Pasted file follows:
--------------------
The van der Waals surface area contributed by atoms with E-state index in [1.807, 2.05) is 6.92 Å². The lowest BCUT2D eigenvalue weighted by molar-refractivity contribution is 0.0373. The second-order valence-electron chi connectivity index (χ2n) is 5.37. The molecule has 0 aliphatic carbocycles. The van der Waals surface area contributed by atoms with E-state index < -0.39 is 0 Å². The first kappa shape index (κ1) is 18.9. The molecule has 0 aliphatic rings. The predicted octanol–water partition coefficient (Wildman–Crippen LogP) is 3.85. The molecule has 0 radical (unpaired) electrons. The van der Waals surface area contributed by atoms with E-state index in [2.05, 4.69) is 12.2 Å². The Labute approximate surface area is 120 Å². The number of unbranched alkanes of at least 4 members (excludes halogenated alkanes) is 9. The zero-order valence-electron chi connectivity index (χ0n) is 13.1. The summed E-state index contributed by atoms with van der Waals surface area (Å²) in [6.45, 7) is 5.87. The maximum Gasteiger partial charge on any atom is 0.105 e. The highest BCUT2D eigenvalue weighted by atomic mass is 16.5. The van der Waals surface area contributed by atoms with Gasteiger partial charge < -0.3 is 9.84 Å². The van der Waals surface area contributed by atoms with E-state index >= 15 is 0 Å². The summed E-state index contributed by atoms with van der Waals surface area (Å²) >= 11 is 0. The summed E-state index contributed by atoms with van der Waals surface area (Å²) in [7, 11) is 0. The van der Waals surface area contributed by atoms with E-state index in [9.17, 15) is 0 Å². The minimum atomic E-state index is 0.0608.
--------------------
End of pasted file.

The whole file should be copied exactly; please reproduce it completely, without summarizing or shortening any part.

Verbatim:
The van der Waals surface area contributed by atoms with E-state index in [1.807, 2.05) is 6.92 Å². The lowest BCUT2D eigenvalue weighted by molar-refractivity contribution is 0.0373. The second-order valence-electron chi connectivity index (χ2n) is 5.37. The molecule has 0 aliphatic carbocycles. The van der Waals surface area contributed by atoms with E-state index < -0.39 is 0 Å². The first kappa shape index (κ1) is 18.9. The molecule has 0 aliphatic rings. The predicted octanol–water partition coefficient (Wildman–Crippen LogP) is 3.85. The molecule has 0 radical (unpaired) electrons. The van der Waals surface area contributed by atoms with E-state index in [2.05, 4.69) is 12.2 Å². The Labute approximate surface area is 120 Å². The number of unbranched alkanes of at least 4 members (excludes halogenated alkanes) is 9. The zero-order valence-electron chi connectivity index (χ0n) is 13.1. The summed E-state index contributed by atoms with van der Waals surface area (Å²) in [6.45, 7) is 5.87. The maximum Gasteiger partial charge on any atom is 0.105 e. The highest BCUT2D eigenvalue weighted by atomic mass is 16.5. The van der Waals surface area contributed by atoms with Gasteiger partial charge < -0.3 is 9.84 Å². The van der Waals surface area contributed by atoms with E-state index >= 15 is 0 Å². The summed E-state index contributed by atoms with van der Waals surface area (Å²) >= 11 is 0. The summed E-state index contributed by atoms with van der Waals surface area (Å²) in [7, 11) is 0. The van der Waals surface area contributed by atoms with E-state index in [9.17, 15) is 0 Å². The minimum atomic E-state index is 0.0608.